These resources will have priorities tied to maintaining the core business unit. Innovation groups should not be responsible (even partly) for maintaining enterprise products because goals and corporate priorities will always be at odds. Moving product development outside your organization’s walls to an external partner can help drive an innovation project forward, but there are a number of changes corporate leaders can make to protect their innovation groups.

Conduct lean, achievable experiments.

In The Lean Startup, Eric Ries outlines the tenets of innovation accounting to substantiate and measure your investment in new ventures. Innovation accounting shifts the metrics for success away from profit or loss to other items, namely proving if a product can sustain a profitable business in the future.

  • Develop a minimum viable product to establish a baseline of real data generated by real customers. Your MVP should be narrow enough to deliver a single, powerful metric that either proves or disproves your business hypothesis.
  • Equipped with baseline data, innovation teams should work rapidly across channels iteratively improve the impact of the product.

Thinking in a lean manner helps bring executives back to the primary goal of innovation – new ventures may not create an immediate impact on revenue or be profitable in the short-term. Tracking the right metrics and showing early traction can remind the C-Suite that innovation is a long-term investment.

Innovation departments need measurable objectives and expectations, but smart enterprises will focus on lean startup metrics like user acquisition or paid account activations over profit and revenue, which will likely be inappropriate to measure for the first years of a new product’s life.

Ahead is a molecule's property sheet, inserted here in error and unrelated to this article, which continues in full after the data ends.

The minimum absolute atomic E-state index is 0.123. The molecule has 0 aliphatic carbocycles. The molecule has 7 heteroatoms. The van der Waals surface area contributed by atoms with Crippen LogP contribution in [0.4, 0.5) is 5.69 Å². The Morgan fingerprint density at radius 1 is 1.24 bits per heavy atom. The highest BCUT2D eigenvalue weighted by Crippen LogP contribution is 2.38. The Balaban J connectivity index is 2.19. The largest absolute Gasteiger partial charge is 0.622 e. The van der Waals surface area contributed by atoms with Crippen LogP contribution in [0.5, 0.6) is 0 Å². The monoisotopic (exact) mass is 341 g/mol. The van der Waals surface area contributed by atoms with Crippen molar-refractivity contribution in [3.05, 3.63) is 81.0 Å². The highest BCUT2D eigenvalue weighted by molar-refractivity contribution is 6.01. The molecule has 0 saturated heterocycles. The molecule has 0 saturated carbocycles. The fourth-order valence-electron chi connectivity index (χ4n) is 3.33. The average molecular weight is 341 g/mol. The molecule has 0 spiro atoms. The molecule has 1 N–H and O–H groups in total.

Getting comfortable with innovation accounting also requires a different mindset within the C-Suite.

Off-limits fence / STAFF ONLY

Innovation needs champions.

The pressures of the core business unit will always be present, and executives will always struggle to balance short-term health with long-term innovation. Keeping the C-Suite aligned behind breakthrough innovation requires a designated champion within the leadership team, given discretion over resource and budget allocation.

We realized this early in the development of our first product, We gave its team dedicated time to build new features and stabilize the product, but the team was regularly pulled back onto client projects. While this brought revenue into the company, it did nothing to further our mission to build a great product, find customers and scale into a sustainable business.

So we tasked someone to fight for it. We reorganized our Product Growth team with strategists, marketers, designers, developers and an EVP of Product to focus on bringing new products to market. Making new product innovation the responsibility of a single person within the leadership team allowed us to put goals and expectations on that person for what we wanted the organization to do and then align those expectations to our long-term vision.

Empowering a chief entrepreneur or innovator can also bring much needed organization to innovation groups and serve to eliminate other tensions within the C-Suite. Namely, that tug-of-war for resources.

The innovation department’s sole mission should be bringing breakthrough innovation to the marketplace. It requires a dedicated team capable of executing every step of the product lifecycle, not merely keeping their heads in the clouds to ideate. It should be tasked with developing and designing the product, launching it to market and get them growing without the innovation group having to fight for resources or share resources from other parts of the organization.

Prioritizing innovation within the enterprise is a difficult task, and most corporations simply aren’t aligned properly to continually validate breakthrough ideas with small bets. Empowering your team with the resources they need to take a lean approach will ensure new ventures resonate with customers and stay on track, even within the pressures of the enterprise.

Want to learn more about intrapreneurship training? 352 Inc. is launching the Intrapreneurship Academy to deliver online training courses and an engaged community of innovators like you.



Geoff is a true entrepreneur. He’s passionate about helping companies find, build and grow their next big idea. He launched his first venture at age 16, when he started a computer store in a shopping mall in Sarasota, Florida. Since then, he’s built eight more companies.